CCP – common coding pattern – nav bar buttons

In this post, you will learn common coding patterns (CCP) for placing buttons on a navigation bar in a nav-based app.

.

This post was most recently updated in October 2011. The target audience of this post will be those who are entry- or mid-level iOS programmers.

.

What is the problem that needs to be solved?

In some nav-based apps, we need to support editing operations.

The best practice solution is to add an “edit” button to the navigation bar. Where? On the right.

If that seems obvious, then consider what happens when you create a new project in Xcode 4, and use the Navigation-based Application template, and Core Data. You get an app delegate, and a root (table) view controller. However, notice that the root view controller’s navigation bar has two buttons – “edit” and “add”. And, the “edit” button is on the left.

A general design rule, for a table view controller that’s part of a navigation stack, is that the left side of the navigation bar is reserved for the “back” button. Of course, this applies to the default state (i.e. the initial presentation) of the view controller.

Therefore, the template violates this rule. You must not design your view controllers to mimic this design. The author suspects that the reason was to support an easy-to-understand template, with one-tap access to “edit” and “add” functions.

.

The solution – a common coding pattern for nav bar buttons

The solution in this document will work for table view controllers, and for standard view controllers (which typically display details about a tapped/selected row).

The table below shows the solution for a nav-based app that has three levels of navigation:

  1. The root level, identified as “level 1”, appears when the app launches
  2. When a row is tapped/selected, the next level, identified as “level 2”, appears
  3. Tapping a “level 2” row will present a standard (i.e. detail) view controller

.

You will notice that you could, if you wish, insert another level of navigation. The rules will remain the same.

At each level that displays a table view controller, the design features the ability to add new items to that level. If that doesn’t work for your app (e.g. maybe a web service response is providing the data for the table view), then you simply modify the pattern to suit your needs:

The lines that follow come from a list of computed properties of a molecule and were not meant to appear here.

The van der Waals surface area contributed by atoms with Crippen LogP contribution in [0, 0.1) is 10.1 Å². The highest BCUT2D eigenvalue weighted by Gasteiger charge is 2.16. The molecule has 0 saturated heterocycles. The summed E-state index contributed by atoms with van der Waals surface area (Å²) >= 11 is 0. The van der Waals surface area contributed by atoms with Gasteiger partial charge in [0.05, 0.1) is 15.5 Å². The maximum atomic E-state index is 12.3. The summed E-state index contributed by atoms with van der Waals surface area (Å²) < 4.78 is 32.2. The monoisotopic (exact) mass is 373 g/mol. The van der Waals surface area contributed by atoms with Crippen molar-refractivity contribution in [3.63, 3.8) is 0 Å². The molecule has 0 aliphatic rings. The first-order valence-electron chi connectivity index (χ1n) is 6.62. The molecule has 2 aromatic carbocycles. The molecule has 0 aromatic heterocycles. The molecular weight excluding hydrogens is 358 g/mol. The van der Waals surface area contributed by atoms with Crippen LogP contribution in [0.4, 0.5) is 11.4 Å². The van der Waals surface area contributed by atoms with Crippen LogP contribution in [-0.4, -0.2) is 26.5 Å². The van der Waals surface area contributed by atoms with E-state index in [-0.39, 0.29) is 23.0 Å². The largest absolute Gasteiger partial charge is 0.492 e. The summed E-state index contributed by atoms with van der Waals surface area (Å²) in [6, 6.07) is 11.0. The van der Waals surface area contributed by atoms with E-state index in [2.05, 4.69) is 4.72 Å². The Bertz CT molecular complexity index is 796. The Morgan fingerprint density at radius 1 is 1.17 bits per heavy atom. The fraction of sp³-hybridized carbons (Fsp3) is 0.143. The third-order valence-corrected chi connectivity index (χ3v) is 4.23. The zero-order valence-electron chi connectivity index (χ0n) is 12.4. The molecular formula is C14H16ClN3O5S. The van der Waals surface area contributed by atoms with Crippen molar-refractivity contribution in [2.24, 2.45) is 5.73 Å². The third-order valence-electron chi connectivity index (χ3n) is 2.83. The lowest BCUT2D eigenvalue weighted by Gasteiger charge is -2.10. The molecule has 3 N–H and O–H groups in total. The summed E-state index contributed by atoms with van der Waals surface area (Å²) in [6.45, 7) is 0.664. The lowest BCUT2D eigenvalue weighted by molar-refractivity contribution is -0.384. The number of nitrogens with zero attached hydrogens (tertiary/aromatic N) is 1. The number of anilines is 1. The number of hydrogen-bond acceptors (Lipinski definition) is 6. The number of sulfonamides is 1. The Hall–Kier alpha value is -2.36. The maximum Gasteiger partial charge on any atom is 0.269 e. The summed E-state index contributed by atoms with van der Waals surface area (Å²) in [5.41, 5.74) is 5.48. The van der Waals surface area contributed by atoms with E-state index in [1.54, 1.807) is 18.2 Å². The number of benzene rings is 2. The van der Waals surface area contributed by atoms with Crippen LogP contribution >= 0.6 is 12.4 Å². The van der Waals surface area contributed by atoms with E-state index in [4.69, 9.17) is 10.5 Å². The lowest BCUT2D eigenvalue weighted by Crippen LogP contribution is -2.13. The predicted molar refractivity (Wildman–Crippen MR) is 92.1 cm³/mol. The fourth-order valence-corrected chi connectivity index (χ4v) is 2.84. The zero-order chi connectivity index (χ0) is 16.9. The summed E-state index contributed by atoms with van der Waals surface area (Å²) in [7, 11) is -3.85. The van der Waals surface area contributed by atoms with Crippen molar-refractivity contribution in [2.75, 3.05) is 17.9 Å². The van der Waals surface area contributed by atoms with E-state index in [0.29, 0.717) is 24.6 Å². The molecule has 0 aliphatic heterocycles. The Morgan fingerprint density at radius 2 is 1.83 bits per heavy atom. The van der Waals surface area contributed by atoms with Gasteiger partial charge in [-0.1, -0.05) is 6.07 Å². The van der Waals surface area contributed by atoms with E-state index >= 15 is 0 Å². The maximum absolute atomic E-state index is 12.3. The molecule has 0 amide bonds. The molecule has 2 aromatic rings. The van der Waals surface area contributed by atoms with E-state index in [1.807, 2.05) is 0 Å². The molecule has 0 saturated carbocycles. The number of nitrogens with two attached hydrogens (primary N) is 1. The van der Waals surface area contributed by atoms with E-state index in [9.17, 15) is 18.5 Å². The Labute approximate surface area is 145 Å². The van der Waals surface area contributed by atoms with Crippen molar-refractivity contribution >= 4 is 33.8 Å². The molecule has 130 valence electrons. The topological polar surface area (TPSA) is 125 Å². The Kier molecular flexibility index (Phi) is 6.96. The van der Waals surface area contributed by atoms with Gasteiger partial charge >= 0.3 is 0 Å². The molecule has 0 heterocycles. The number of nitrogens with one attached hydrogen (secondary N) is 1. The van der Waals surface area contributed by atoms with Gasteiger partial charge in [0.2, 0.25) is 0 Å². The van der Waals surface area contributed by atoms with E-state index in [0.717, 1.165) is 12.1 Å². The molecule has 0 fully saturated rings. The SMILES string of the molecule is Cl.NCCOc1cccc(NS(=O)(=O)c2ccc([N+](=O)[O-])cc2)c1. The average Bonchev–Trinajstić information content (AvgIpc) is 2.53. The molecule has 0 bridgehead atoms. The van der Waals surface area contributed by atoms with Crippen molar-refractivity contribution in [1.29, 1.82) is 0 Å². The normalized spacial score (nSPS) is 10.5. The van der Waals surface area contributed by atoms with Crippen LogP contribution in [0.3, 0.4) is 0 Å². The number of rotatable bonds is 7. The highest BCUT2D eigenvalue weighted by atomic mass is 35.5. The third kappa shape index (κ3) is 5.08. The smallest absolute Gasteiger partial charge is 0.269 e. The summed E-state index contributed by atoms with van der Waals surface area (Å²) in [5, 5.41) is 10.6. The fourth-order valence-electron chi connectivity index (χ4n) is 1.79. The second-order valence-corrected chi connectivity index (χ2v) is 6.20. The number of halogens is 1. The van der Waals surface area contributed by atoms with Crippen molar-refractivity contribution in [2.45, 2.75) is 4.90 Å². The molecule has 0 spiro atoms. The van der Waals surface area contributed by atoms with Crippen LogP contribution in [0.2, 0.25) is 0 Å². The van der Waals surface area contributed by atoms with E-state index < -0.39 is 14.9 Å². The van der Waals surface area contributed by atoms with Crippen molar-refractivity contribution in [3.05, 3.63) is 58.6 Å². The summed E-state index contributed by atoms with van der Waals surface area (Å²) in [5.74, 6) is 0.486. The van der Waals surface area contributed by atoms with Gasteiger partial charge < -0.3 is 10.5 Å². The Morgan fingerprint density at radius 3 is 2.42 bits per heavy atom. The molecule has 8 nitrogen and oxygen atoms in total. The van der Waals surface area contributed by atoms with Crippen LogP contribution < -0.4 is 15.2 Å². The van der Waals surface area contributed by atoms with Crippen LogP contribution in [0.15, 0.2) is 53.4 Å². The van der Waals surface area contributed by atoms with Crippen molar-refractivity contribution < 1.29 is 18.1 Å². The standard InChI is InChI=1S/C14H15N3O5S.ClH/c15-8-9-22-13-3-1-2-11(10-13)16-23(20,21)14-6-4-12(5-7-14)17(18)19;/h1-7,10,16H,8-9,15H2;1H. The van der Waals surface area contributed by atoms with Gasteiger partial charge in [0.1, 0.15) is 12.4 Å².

• If you do not permit editing or adding, the “edit” button is not needed
  • If you permit editing, but not adding, then it means that you will support delete and/or table cell move operations; in this situation, the “edit” button is replaced with a “done” button

.

Navigation Bar Items
Left Title Area Right
Default/initial view (level 1 list title) Edit
Tap the Edit button + (level 1 list title) Done
Tap the + button (which presents an add/edit view controller for level 1 items) Cancel Add (level 1 item) Save
Tap a row in the (level 1) list, which navigates to a table view controller (back) (level 2 list title) Edit
Tap the Edit button + (level 2 list title) Done
Tap the + button (which presents an add/edit view controller for level 2 items) Cancel Add (level 2 item) Save
Tap a row on the (level 2) list, which navigates to a standard (i.e. detail) view controller (back) (level 2 item title) Edit
Tap the Edit button + (level 2 item title) Done
Tap the + button (which presents the same add/edit view controller for level 2 items) Cancel Edit (level 2 item) Save

.

Program code examples

(more to come)

.


.

.

.

  1. No comments yet.
  1. No trackbacks yet.

Leave a Reply

Fill in your details below or click an icon to log in:

WordPress.com Logo

You are commenting using your WordPress.com account. Log Out / Change )

Twitter picture

You are commenting using your Twitter account. Log Out / Change )

Facebook photo

You are commenting using your Facebook account. Log Out / Change )

Google+ photo

You are commenting using your Google+ account. Log Out / Change )

Connecting to %s

%d bloggers like this: